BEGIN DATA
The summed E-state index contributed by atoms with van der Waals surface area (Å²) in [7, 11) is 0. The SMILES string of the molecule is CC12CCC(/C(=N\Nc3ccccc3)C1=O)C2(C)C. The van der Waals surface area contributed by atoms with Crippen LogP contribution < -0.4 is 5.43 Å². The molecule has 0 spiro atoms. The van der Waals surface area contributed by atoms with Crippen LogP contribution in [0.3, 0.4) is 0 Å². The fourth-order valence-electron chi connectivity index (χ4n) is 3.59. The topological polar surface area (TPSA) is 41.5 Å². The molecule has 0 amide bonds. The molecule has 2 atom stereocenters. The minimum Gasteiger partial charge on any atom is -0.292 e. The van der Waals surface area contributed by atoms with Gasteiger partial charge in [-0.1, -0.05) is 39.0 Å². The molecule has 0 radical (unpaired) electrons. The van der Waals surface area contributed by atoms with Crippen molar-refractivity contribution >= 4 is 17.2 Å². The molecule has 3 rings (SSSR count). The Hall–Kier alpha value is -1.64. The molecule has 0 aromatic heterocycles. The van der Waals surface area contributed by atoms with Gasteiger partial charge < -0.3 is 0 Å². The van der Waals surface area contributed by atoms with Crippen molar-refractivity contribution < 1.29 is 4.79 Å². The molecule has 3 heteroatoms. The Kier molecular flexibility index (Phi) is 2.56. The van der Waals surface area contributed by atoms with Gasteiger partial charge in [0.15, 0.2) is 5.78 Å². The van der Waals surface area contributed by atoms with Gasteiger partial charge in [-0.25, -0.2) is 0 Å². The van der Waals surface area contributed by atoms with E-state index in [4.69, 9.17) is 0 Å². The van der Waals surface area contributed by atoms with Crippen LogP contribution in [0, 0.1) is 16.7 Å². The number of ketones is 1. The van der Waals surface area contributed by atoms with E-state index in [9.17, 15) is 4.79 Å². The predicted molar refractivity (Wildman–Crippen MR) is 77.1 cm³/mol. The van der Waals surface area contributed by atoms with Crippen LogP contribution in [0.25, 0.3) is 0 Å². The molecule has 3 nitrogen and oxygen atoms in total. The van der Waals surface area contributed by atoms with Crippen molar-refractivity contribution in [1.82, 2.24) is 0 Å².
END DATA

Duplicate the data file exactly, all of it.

The summed E-state index contributed by atoms with van der Waals surface area (Å²) in [7, 11) is 0. The SMILES string of the molecule is CC12CCC(/C(=N\Nc3ccccc3)C1=O)C2(C)C. The van der Waals surface area contributed by atoms with Crippen LogP contribution < -0.4 is 5.43 Å². The molecule has 0 spiro atoms. The van der Waals surface area contributed by atoms with Crippen LogP contribution in [0.3, 0.4) is 0 Å². The fourth-order valence-electron chi connectivity index (χ4n) is 3.59. The topological polar surface area (TPSA) is 41.5 Å². The molecule has 0 amide bonds. The molecule has 2 atom stereocenters. The minimum Gasteiger partial charge on any atom is -0.292 e. The van der Waals surface area contributed by atoms with Gasteiger partial charge in [-0.1, -0.05) is 39.0 Å². The molecule has 0 radical (unpaired) electrons. The van der Waals surface area contributed by atoms with Crippen molar-refractivity contribution >= 4 is 17.2 Å². The molecule has 3 rings (SSSR count). The Hall–Kier alpha value is -1.64. The molecule has 0 aromatic heterocycles. The van der Waals surface area contributed by atoms with Gasteiger partial charge < -0.3 is 0 Å². The van der Waals surface area contributed by atoms with Crippen molar-refractivity contribution < 1.29 is 4.79 Å². The molecule has 3 heteroatoms. The Kier molecular flexibility index (Phi) is 2.56. The van der Waals surface area contributed by atoms with Gasteiger partial charge in [0.15, 0.2) is 5.78 Å². The van der Waals surface area contributed by atoms with Gasteiger partial charge in [-0.25, -0.2) is 0 Å². The van der Waals surface area contributed by atoms with E-state index in [4.69, 9.17) is 0 Å². The van der Waals surface area contributed by atoms with Crippen LogP contribution in [0, 0.1) is 16.7 Å². The number of ketones is 1. The van der Waals surface area contributed by atoms with E-state index in [9.17, 15) is 4.79 Å². The predicted molar refractivity (Wildman–Crippen MR) is 77.1 cm³/mol. The van der Waals surface area contributed by atoms with Crippen LogP contribution in [0.25, 0.3) is 0 Å². The molecule has 3 nitrogen and oxygen atoms in total. The van der Waals surface area contributed by atoms with Crippen molar-refractivity contribution in [1.82, 2.24) is 0 Å².